Saturday, May 30, 2015

Good Day on Mt. Brown

D, J and I started up the trail, billed as the steepest in the park.  We had snowshoes, but left them in the car, banking on the winter's low snowfall.  In most years,  we wouldn't be going to nearly 7500 feet this early, but this wasn't a typical year.

 We quickly reeled in a group that had left well before us; over 20 years younger, they looked somewhat intimidated as we bore down on them.  They were headed for a lower elevation lake; we quickly left them behind and began climbing.  The trail was steep, at one point gaining 1000 feet in three quarters of a mile, but not unbearable.  Last year a hiker was charged (he said) by a bear here; he claimed it kept coming despite being blasted by bear spray.  He shot it, to leave it wounded in here somewhere.  The bear was never found.

As we approached the top, a vision approached us in the form of a young man. Bare chested and muscular, with long dark hair flowing down his back and a wide smile, he bounded down the trail toward us. Alas, he was closely followed by his cute girlfriend, and we still had some climbing to do.  Snow patches appeared, and then became continuous.  We abandoned the route and headed straight uphill toward the fire lookout.

I looked out at a sea of mountains.  The lookout hadn't been staffed in years, but I imagined its former tenant, perhaps carrying a backpack full of fresh vegetables for resupply, cresting the ridge and pausing to count his or her blessings on being paid to live in such beauty.

I don't think I'd ever get used to it.  All the miles, the unrelenting steepness of it, would be worth it, every time.

Monday, May 25, 2015

How to Train 26 "Hookers"

Ha ha ha. Made you look!

Twenty-six trainees milled around the hangar.  Some looked eager, while others seemed apprehensive.  A couple were somewhat disgruntled, having landed here because they failed to keep their certification and had to take the class over.  Our goal was to teach this rowdy bunch to build cargo loads and then attach them to a hovering helicopter.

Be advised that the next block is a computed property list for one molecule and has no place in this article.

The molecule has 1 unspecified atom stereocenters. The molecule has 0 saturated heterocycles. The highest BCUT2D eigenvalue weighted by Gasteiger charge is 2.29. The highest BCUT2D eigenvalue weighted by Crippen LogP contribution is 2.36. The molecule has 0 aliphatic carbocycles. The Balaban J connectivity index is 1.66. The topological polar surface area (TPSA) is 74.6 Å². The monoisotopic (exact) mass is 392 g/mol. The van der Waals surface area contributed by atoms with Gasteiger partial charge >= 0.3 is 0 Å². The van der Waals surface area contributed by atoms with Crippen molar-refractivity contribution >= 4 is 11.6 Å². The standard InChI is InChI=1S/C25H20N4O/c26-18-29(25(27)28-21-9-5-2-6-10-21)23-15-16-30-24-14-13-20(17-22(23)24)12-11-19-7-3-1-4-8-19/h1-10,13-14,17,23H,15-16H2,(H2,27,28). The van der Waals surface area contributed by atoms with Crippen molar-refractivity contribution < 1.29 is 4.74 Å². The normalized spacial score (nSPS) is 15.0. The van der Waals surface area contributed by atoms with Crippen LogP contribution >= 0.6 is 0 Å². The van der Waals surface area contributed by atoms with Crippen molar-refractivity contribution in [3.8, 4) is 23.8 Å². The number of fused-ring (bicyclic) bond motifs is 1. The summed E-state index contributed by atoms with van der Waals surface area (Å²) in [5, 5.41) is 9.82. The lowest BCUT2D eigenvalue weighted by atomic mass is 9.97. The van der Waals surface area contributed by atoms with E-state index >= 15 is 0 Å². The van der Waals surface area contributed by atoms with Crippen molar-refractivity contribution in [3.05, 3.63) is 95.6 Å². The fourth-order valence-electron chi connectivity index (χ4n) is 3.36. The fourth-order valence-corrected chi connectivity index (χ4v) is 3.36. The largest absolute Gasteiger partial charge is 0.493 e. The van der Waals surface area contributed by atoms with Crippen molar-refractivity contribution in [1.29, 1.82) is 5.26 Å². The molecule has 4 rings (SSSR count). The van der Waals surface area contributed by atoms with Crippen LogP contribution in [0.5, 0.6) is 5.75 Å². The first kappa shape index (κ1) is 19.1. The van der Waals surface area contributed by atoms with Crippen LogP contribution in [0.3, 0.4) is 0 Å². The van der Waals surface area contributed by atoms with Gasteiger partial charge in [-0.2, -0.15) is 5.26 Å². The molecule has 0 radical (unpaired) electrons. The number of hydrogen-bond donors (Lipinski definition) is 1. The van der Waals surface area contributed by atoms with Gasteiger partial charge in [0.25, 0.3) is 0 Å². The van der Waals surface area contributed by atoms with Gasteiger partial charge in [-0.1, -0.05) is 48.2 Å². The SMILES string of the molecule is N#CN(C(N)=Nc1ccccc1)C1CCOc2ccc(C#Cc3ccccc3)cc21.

I've been doing this for so long that it is second nature, and I forget what it's like to be new to it.  What does this weigh? Does this need to go in a separate net? Will this fall out? What do I say to the pilot? Where should I stand? How does this work?  Can I tape this? Who has the flagging? Is anyone writing this down?  But eventually all the loads were built, and the helicopter arrived, squeezing our class in between flightseeing tours over the national park.  After telling the pilot more safety information than he ever wanted to know, we were ready to start.

One trainee in each group nervously gripped the radio, while another followed a trainer out into the field where the helicopter hovered, trailing a longline with a remote hook attached.  This person used to be called the "hooker," back in the day when we didn't worry about being so PC and people weren't so easily offended.  In its infinite wisdom, the agency tried to change the name to "hitcher," but this never really caught on.  "Hooker" still persists, despite efforts to eradicate the term.